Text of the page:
What would be his role? Fromm does offer some intriguing traits and has a higher floor than a lot of quarterbacks in this year’s draft, but he would likely serve a depth option in Year One: either the number three behind projected starter Stidham and backup Hoyer, or maybe even the number two in case he adapts to life in the NFL quickly and leap-frogs the veteran over the course of the summer. Either way, Fromm should be expected to see most of his action during preseason while also running the scout team during the regular season.
How many downs can he play? Theoretically all three or four offensive downs, but the best-case scenario for 2020 would be that he only gets such a chance during New England’s preseason contests.
What is his special teams value? Fromm’s special teams value is virtually non-existent. He could serve as a backup holder on field goal and extra point attempts behind punter Jake Bailey, but likely would be handed this role only if he can carve out the number two spot on the roster and in turn be a safe bet to make the 48-man game day squad on a weekly basis.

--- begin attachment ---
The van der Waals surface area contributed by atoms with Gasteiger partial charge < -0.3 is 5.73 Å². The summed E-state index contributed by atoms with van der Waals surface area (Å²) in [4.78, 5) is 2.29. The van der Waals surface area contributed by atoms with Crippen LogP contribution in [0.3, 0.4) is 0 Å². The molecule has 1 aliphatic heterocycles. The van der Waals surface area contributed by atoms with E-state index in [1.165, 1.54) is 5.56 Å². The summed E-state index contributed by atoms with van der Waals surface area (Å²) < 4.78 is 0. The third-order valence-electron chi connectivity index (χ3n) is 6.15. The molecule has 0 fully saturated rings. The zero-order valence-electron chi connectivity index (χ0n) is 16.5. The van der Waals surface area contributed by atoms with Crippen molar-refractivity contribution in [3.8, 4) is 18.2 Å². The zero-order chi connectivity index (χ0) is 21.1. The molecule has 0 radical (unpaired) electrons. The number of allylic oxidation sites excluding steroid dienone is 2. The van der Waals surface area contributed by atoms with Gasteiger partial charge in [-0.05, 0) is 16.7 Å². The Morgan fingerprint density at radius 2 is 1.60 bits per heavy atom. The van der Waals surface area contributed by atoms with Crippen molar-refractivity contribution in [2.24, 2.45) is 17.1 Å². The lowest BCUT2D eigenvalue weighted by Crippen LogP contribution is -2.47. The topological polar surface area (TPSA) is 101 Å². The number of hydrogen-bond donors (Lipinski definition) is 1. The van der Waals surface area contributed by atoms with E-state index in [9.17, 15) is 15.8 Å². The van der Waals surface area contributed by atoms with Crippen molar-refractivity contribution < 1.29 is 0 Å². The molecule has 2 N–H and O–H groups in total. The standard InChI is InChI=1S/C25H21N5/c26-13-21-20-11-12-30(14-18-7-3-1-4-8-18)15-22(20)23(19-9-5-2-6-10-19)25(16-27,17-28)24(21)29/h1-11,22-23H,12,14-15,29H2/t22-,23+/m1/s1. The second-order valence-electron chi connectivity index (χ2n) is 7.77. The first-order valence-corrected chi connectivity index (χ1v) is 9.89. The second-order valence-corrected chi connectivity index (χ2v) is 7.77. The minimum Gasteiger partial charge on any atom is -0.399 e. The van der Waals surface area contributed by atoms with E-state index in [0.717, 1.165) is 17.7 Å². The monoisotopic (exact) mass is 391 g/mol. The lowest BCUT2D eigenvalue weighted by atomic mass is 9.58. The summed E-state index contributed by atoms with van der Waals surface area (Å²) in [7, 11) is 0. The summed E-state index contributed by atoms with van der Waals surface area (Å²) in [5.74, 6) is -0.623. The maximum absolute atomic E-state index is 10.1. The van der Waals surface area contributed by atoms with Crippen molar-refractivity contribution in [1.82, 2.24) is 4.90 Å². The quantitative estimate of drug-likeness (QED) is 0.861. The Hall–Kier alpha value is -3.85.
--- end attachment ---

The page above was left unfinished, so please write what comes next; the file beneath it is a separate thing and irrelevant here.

Does he have positional versatility? As noted above, he could serve as an emergency holder on special teams. Other than that, however, Fromm’s positional versatility is limited to playing the quarterback position. This is especially true due to the fact that he offers no truly outstanding athletic traits, which effectively eliminates him from filling a gadget passer role like the one played by Taysom Hill in New Orleans.
Will his role change from Year One to Year Two? Fromm’s role in both 2020 and beyond will likely depend on the players ahead of him on the quarterback depth chart upon his arrival in New England, especially projected starter Jarrett Stidham. The best-case-scenario from the Patriots’ perspective would be that either Stidham or Fromm established themselves as the clear-cut QB1 by 2021. Stidham would have the inside track from the current perspective, but a lot could change over the next 12 months.